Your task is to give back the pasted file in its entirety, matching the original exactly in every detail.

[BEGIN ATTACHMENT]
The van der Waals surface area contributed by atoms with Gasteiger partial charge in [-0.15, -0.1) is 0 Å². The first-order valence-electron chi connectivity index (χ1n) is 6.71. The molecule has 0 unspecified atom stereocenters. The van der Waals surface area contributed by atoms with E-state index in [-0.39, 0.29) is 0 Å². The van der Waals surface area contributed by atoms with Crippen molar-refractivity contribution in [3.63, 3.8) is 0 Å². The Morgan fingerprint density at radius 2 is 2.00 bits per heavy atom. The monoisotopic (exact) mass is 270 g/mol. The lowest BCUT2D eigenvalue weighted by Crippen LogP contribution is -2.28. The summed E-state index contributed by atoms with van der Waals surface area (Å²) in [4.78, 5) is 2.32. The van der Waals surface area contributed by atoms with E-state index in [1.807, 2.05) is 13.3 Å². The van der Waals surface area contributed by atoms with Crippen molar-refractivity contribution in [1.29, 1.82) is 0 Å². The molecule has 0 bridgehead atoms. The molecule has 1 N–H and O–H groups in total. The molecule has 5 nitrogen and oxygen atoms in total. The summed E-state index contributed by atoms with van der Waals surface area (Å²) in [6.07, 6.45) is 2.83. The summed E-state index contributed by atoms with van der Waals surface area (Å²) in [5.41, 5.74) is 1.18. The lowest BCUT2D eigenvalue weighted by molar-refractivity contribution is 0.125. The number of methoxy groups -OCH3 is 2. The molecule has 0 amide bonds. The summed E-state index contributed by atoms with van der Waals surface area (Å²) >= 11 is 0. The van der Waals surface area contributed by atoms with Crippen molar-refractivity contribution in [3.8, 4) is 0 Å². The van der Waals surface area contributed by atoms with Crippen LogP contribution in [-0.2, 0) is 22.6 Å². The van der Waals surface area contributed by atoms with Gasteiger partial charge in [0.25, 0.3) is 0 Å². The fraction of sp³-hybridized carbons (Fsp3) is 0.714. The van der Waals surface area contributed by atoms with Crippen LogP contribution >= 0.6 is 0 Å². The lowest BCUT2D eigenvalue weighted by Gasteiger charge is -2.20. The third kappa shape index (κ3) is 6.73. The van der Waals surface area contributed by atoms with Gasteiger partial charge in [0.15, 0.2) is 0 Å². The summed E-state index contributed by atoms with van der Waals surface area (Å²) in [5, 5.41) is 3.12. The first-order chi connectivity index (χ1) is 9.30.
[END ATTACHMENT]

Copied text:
The van der Waals surface area contributed by atoms with Gasteiger partial charge in [-0.15, -0.1) is 0 Å². The first-order valence-electron chi connectivity index (χ1n) is 6.71. The molecule has 0 unspecified atom stereocenters. The van der Waals surface area contributed by atoms with E-state index in [-0.39, 0.29) is 0 Å². The van der Waals surface area contributed by atoms with Crippen molar-refractivity contribution in [3.63, 3.8) is 0 Å². The Morgan fingerprint density at radius 2 is 2.00 bits per heavy atom. The monoisotopic (exact) mass is 270 g/mol. The lowest BCUT2D eigenvalue weighted by Crippen LogP contribution is -2.28. The summed E-state index contributed by atoms with van der Waals surface area (Å²) in [4.78, 5) is 2.32. The van der Waals surface area contributed by atoms with E-state index in [1.807, 2.05) is 13.3 Å². The van der Waals surface area contributed by atoms with Crippen molar-refractivity contribution in [1.29, 1.82) is 0 Å². The molecule has 0 bridgehead atoms. The molecule has 1 N–H and O–H groups in total. The molecule has 5 nitrogen and oxygen atoms in total. The summed E-state index contributed by atoms with van der Waals surface area (Å²) in [6.07, 6.45) is 2.83. The summed E-state index contributed by atoms with van der Waals surface area (Å²) in [5.41, 5.74) is 1.18. The lowest BCUT2D eigenvalue weighted by molar-refractivity contribution is 0.125. The number of methoxy groups -OCH3 is 2. The molecule has 0 amide bonds. The summed E-state index contributed by atoms with van der Waals surface area (Å²) >= 11 is 0. The van der Waals surface area contributed by atoms with Crippen molar-refractivity contribution in [3.8, 4) is 0 Å². The van der Waals surface area contributed by atoms with Crippen LogP contribution in [-0.2, 0) is 22.6 Å². The van der Waals surface area contributed by atoms with Gasteiger partial charge in [0.25, 0.3) is 0 Å². The fraction of sp³-hybridized carbons (Fsp3) is 0.714. The van der Waals surface area contributed by atoms with Crippen LogP contribution >= 0.6 is 0 Å². The lowest BCUT2D eigenvalue weighted by Gasteiger charge is -2.20. The third kappa shape index (κ3) is 6.73. The van der Waals surface area contributed by atoms with Gasteiger partial charge in [0.15, 0.2) is 0 Å². The summed E-state index contributed by atoms with van der Waals surface area (Å²) in [5, 5.41) is 3.12. The first-order chi connectivity index (χ1) is 9.30.